The Macintosh will also hold a “Bacon Happy Hour” with weekly changing bacon-inspired dishes. The happy hour will be held every Monday through Friday from 5 p.m. to 7 p.m. and feature dishes such as crispy pork belly with herbed bread crumbs and an apple cider gastrique.

Update September 19: The Macintosh is set to open this Wednesday, September 21st, with a ticketed preview party to benefit The Gavalas-Kolanko Foundation.

From 5:30 to 8 p.m., ticket holders will enjoy an open bar and passed hors d'oeuvres with 100% of the proceeds benefiting the GK Foundation, an organization that awards scholarships students with physical limitations. Since its inception in 1999, the GK Foundation has provided 52 scholarships to lowcountry students with physical disabilities.

Tickets are $35 per person and $50 per couple.

First reporting: The empty storefront at 479 King Street first caught the eye of chef Jeremiah Bacon in 2007, as he envisioned opening a restaurant that would offer elegant homegrown cuisine in the comfort of a neighborhood eatery.

Coincidentally, his future business partner, Steve Palmer, had also been scouting that same location for years, and when the pair teamed up as partners in the Indigo Road restaurant group in November 2010, the pieces fell into place for Bacon and Palmer to open the Macintosh.

Opening this September downstairs from the Cocktail Club, and bearing the one-time name of the alley that runs alongside the building, the Macintosh will offer a menu stirred by the soul of the American table. Bacon will present intriguing dishes such as Burden Creek goat cheese gnuddi with stone crabs and sweet 100s, braised Blue Chip Farms rabbit with slow roasted tomato and ricotta salata, and sweet and sour pork belly soup. His savory bone marrow bread pudding, which he originated at Oak Steakhouse, will also be offered as a side item on the new menu.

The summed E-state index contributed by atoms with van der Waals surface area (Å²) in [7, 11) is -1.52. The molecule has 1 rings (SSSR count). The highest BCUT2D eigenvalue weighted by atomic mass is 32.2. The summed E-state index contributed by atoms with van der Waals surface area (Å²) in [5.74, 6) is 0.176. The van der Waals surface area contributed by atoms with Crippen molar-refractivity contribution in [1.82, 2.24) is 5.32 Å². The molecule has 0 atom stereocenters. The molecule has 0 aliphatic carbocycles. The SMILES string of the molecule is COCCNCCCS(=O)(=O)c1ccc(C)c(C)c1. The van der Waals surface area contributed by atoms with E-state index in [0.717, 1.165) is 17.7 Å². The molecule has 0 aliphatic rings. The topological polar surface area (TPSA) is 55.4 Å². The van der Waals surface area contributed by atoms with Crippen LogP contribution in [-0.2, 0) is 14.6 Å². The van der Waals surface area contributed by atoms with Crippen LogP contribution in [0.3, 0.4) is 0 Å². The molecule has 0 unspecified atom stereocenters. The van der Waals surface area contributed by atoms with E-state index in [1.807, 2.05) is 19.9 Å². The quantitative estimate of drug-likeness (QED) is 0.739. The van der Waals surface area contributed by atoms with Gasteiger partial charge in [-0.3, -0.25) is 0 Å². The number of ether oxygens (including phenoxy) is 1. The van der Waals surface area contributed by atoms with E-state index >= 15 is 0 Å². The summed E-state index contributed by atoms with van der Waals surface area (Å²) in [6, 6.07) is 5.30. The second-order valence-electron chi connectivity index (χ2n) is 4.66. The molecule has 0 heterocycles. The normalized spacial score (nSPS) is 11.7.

“I’m excited to create cuisine that showcases the range of flavors that the Lowcountry has to offer in a way that is both inviting and intriguing to any diner,” Bacon said. “We want to bring upscale, new-American cooking that is accessible and rooted in the spirit of the Southern palate.”

Bacon will continue to oversee all kitchen operations at Oak Steakhouse, as well as regularly cook on the line. Joseph Jacobson, Bacon’s right hand man and Oak’s most tenured employee, will step up as executive chef de cuisine. A beloved and natural presence in the kitchen, Palmer said that he is excited for Jacobson to embrace his enhanced leadership role with the Indigo Road.

“The most rewarding part of opening the Macintosh is that it provides new opportunities for our staff to grow within the company,” said Palmer, managing partner of the Indigo Road restaurant group. “It is because of the solid Indigo Road team we have in place that we are able to open the Macintosh.”

The Macintosh will be open for dinner seven nights a week, and will also offer a late night menu as well as Sunday brunch.

Filed in